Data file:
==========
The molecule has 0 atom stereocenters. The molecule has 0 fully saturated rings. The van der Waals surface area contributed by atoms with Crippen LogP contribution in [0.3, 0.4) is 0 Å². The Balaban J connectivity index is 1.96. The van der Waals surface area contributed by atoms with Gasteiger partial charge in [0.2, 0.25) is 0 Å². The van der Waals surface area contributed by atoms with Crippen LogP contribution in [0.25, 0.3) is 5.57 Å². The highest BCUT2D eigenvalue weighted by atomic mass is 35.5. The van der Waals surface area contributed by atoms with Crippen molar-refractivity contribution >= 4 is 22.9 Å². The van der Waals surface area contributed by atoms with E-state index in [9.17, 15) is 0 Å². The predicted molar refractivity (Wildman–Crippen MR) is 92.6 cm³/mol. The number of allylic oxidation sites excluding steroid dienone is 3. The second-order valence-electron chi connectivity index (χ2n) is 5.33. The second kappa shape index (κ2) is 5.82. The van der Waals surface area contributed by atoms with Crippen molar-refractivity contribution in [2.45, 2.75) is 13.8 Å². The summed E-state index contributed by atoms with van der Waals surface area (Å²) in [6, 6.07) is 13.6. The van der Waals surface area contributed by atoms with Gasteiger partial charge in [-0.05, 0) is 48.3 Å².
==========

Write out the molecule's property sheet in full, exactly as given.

The molecule has 0 atom stereocenters. The molecule has 0 fully saturated rings. The van der Waals surface area contributed by atoms with Crippen LogP contribution in [0.3, 0.4) is 0 Å². The Balaban J connectivity index is 1.96. The van der Waals surface area contributed by atoms with Gasteiger partial charge in [0.2, 0.25) is 0 Å². The van der Waals surface area contributed by atoms with Crippen LogP contribution in [0.25, 0.3) is 5.57 Å². The highest BCUT2D eigenvalue weighted by atomic mass is 35.5. The van der Waals surface area contributed by atoms with Crippen molar-refractivity contribution >= 4 is 22.9 Å². The van der Waals surface area contributed by atoms with E-state index in [9.17, 15) is 0 Å². The predicted molar refractivity (Wildman–Crippen MR) is 92.6 cm³/mol. The number of allylic oxidation sites excluding steroid dienone is 3. The second-order valence-electron chi connectivity index (χ2n) is 5.33. The second kappa shape index (κ2) is 5.82. The van der Waals surface area contributed by atoms with Crippen molar-refractivity contribution in [2.45, 2.75) is 13.8 Å². The summed E-state index contributed by atoms with van der Waals surface area (Å²) in [6, 6.07) is 13.6. The van der Waals surface area contributed by atoms with Gasteiger partial charge in [-0.05, 0) is 48.3 Å².